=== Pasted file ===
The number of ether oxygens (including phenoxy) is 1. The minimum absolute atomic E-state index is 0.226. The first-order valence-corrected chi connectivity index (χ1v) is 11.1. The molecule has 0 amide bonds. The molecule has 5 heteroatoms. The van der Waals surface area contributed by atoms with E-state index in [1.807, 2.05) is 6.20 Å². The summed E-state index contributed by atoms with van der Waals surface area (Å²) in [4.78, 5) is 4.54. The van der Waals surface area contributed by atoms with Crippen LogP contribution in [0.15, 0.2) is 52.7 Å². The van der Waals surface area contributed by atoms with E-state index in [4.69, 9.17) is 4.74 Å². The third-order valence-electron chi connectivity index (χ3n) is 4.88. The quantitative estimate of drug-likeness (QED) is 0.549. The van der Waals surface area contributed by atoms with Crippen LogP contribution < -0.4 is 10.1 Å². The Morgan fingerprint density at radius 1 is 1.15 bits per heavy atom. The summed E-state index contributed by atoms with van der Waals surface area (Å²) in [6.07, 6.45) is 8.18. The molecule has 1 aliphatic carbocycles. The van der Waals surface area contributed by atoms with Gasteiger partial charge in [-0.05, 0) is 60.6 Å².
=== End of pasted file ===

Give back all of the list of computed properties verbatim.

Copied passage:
The number of ether oxygens (including phenoxy) is 1. The minimum absolute atomic E-state index is 0.226. The first-order valence-corrected chi connectivity index (χ1v) is 11.1. The molecule has 0 amide bonds. The molecule has 5 heteroatoms. The van der Waals surface area contributed by atoms with E-state index in [1.807, 2.05) is 6.20 Å². The summed E-state index contributed by atoms with van der Waals surface area (Å²) in [4.78, 5) is 4.54. The van der Waals surface area contributed by atoms with Crippen LogP contribution in [0.15, 0.2) is 52.7 Å². The van der Waals surface area contributed by atoms with E-state index in [4.69, 9.17) is 4.74 Å². The third-order valence-electron chi connectivity index (χ3n) is 4.88. The quantitative estimate of drug-likeness (QED) is 0.549. The van der Waals surface area contributed by atoms with Crippen LogP contribution < -0.4 is 10.1 Å². The Morgan fingerprint density at radius 1 is 1.15 bits per heavy atom. The summed E-state index contributed by atoms with van der Waals surface area (Å²) in [6.07, 6.45) is 8.18. The molecule has 1 aliphatic carbocycles. The van der Waals surface area contributed by atoms with Gasteiger partial charge in [-0.05, 0) is 60.6 Å².